Pregnant, Christian and unmarried
A while ago I read an article about an eighteen-year-old girl who attended a small, private Christian school here in the USA. Despite being President of the Student Council and an Honours student with a 4.0 average, Maddi Runkles was removed from the Council and banned from “walking” in her graduation ceremony. The reason for this punishment was that she had become pregnant…
While it is understandable that the school felt the need to do something to make it clear that Maddi’s actions did not align with the behaviour expected by the school, I think the school’s response was extremely poor. Yes, it causes scandal when Christians don’t live up to Christian morality, but I think it causes even more harm when we teach the world that Christians think appearances matter more and that it’s better to sweep our faults under the rug.
You see, when Maddi became pregnant, she had a choice. She could either face her parents, go through the physical and emotional strains of pregnancy, deal with the critical looks from her teachers, the gossip from her classmates (under the guise of “prayerful concern”) and the mocking recriminations from those she had ever tried to evangelize….or she could have had an abortion. Would she have received the same punishment, I wonder, had it been discovered that she’d had an abortion?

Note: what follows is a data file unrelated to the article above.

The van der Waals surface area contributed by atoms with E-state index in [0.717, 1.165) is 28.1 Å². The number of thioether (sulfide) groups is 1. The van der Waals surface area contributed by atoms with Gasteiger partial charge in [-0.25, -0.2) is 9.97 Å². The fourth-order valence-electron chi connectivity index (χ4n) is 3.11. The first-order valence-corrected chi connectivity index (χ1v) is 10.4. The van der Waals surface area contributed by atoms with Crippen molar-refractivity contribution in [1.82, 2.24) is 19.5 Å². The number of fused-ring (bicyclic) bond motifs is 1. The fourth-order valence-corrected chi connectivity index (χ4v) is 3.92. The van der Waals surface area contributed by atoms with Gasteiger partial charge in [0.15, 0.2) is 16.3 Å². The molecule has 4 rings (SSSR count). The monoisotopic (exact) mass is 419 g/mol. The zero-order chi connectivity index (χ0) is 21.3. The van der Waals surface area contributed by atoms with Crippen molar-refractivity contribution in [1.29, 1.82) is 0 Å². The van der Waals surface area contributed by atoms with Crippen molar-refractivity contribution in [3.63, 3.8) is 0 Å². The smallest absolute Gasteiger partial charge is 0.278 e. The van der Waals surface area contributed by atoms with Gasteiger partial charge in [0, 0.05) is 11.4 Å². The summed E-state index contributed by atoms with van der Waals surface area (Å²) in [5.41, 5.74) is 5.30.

Regardless of how pro-life Maddi was up until this point in her life, I have no doubt that, upon finding out she was pregnant, abortion looked like an extremely tempting option. One short appointment at a Planned Parenthood clinic and the “problem” would go away… Yet, thank God, she didn’t do this. In the choice between life and death, she chose life. The Guttmacher Institute reports that 54% of women who receive abortions identify as Christians. Especially in light of this, Maddi’s school should have been falling over themselves to support her in her decision to keep her baby and walk this difficult road.
As a friend of mine commented, Catholics can confess the worst possible sins to a priest in private, but then publicly walk towards the altar at Mass to receive the Eucharist…something which we can only ever do through the grace and mercy of the Lord.